As the Financial Times noted a couple of weeks ago, housebuilders are doing very nicely out of the scheme:
Help to Buy underpins housebuilders’ success
Growing divergence between new homes sector and second-hand market
On Friday 4 August, the share prices of the UK’s major housebuilders suddenly dropped. Between 7am and 8.30am, £1.3bn was wiped off the combined market value of the five largest companies.
There were rumours — which ultimately proved unfounded — the government was preparing to withdraw or dramatically scale back its flagship measure to support the housing market: the Help to Buy scheme where the state provides low-interest loans to first time buyers and others looking to purchase newly built homes.
Investor nervousness about the future of the scheme is understandable, given mounting evidence of a slowdown in the British housing market.
Moreover, something strange is going on in the market. While the number of homes being built has risen sharply since late-2014, the number of properties being bought and sold has been falling since early 2016.
In the past, the rates of housebuilding and the buying and selling of existing properties have tended to move in lockstep. Analysts attribute much of the new-found divergence to the government’s Help to Buy scheme, which has boosted demand for new homes. It means that while housebuilders are enjoying a purple patch, the second-hand market is stagnating...
But housebuilders say the Help to Buy equity loan scheme introduced by David Cameron’s government in 2013 has also played a crucial role in buttressing their market.
The scheme allows people to buy newly built homes with deposits that represent of only 5 per cent of their value, thanks to a government equity loan totalling 20 per cent, or 40 per cent in London.
“Half of [the divergence between housing transactions and housebuilding] is underpinned by Help to Buy,” says Lucian Cook, director of residential research at Savills, the estate agent. “It has allowed housebuilders to maintain rates of sale when the secondary market has softened.”
Several housebuilders are indeed doing very well, as this week's news shows:
Redrow boss gets a £50m payday (No wonder he doesn't want Help-to-Buy to end) | This is Money
Redrow posts 26% increase in annual pre-tax profits to £315m - Business Insider
Help to Buy helps boost Barratt profits - Mortgage Solutions
Barratt earnings lift 12% on rising house prices, margins - Financial Times
The Guardian takes up the story:
ousebuilder Redrow says it’s looking forward to working with government to consider the future of the help-to-buy subsidy scheme beyond 2021. You bet it is. Since former chancellor George Osborne in 2013 committed to helping homebuyers purchase new properties with a deposit of only 5%, Redrow has reported record profits every year.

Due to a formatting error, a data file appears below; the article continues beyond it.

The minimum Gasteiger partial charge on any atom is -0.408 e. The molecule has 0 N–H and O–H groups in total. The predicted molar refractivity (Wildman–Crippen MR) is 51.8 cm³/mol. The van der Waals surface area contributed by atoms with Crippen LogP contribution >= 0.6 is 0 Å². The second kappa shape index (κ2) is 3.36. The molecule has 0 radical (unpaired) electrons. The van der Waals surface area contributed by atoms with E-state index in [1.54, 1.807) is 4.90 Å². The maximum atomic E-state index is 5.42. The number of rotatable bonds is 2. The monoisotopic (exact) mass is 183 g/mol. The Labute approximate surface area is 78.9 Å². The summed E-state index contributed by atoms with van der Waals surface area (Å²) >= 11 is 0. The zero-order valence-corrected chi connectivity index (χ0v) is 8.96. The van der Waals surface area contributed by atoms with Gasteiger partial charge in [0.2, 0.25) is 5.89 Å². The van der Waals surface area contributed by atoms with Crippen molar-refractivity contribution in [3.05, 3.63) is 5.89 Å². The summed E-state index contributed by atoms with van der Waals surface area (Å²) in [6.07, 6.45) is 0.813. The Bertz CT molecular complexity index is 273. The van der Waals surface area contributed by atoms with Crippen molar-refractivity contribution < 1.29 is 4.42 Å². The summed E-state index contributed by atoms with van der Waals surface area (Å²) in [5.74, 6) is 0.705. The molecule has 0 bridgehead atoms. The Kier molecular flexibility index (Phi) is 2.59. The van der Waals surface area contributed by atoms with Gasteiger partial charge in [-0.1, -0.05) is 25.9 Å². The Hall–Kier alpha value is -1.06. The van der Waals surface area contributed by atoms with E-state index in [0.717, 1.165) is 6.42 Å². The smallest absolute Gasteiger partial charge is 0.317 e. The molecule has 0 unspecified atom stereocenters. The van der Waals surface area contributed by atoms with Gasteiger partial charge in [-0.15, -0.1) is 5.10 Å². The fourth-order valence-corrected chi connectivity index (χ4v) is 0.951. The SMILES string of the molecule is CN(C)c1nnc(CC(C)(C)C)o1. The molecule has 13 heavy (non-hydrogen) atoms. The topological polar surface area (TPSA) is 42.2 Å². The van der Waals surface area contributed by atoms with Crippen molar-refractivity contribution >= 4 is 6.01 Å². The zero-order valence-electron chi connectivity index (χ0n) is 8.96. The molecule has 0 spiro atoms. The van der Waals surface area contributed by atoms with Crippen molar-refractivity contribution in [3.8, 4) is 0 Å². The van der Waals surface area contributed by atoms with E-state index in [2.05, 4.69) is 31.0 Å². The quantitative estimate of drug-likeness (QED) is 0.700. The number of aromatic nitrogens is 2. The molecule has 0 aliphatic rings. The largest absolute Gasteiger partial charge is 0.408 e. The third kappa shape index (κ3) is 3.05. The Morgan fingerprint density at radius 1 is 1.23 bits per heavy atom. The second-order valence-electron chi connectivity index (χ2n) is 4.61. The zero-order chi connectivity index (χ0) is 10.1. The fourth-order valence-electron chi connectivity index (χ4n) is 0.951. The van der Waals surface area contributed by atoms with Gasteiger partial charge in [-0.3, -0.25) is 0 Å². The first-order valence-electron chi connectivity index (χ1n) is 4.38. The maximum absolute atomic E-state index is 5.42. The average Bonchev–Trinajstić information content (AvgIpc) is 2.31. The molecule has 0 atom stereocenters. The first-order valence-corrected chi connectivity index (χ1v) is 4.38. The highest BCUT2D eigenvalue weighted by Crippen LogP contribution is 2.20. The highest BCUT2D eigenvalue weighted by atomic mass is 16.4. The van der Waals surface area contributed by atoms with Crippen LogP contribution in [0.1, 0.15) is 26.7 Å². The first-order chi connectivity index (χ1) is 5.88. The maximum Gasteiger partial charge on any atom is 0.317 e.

The latest annual numbers – and a share price that has improved threefold since 2013 – shows how wonderful life has become for big housebuilders. You’d almost think Redrow was producing high-tech consumer gadgets. Operating margins are running at 19% and return on capital employed has hit 26%. About 40% of its private sales are to help-to-buy purchases, which is typical for the sector.
After an improvement of a quarter in pre-tax profits to £315m, the company hiked its dividend by 70% and said there’s plenty left in the tank. Profits will rise to about £430m by 2020 and the dividend can be almost doubled again “subject to market conditions remaining unchanged”.
The obvious question is why on earth the government, having spent £4.6bn already, would wish to continue with help to buy after 2021. Yes, the scheme has allowed some people to buy homes who would not otherwise have been able to do so, but the clearest beneficiaries of the stimulus to prices have been housebuilders’ shareholders and executives.
Back in 2013, one justification was the limp state of the mortgage market. That no longer applies. The banks are well-capitalised, high loan-to-value mortgages have returned and the Bank of England these days frets about too much lending, not too little.
Osborne’s other argument was that more demand for houses would increase supply. The numbers suggest modest success, even if some of the increase would have happened anyway. But the point now is that withdrawing help to buy overnight wouldn’t obviously cause the housebuilders to down tools for fear that non-subsidised houses would sell for slightly less. A return of capital of 26% is splendid but it is still worth getting out of bed for 15%.
Before ministers commit to renewing help to buy on the same terms, they should recall the warning by Lord King, former governor of the Bank of England, in 2014: “This scheme is a little too close for comfort to a general scheme to guarantee mortgages. We had a very healthy mortgage market with competing lenders attracting borrowers before the crisis, and we need to get back to that healthy mortgage market ... We mustn’t let this scheme turn into a permanent scheme.”
Ditching help to buy outright in 2021 may be undesirable since there is a fair case that first-time buyers still deserve a leg-up. But, as even wiser housebuilders concede, too many houses qualify for help to buy. Current ceilings are set at £600,000 and 20% of the value of mortgage. Both figures could usefully be cut in half before the scheme becomes an addiction.
Help-to-buy scheme aids some buyers, but boosts builders even more | Nils Pratley | Business | The Guardian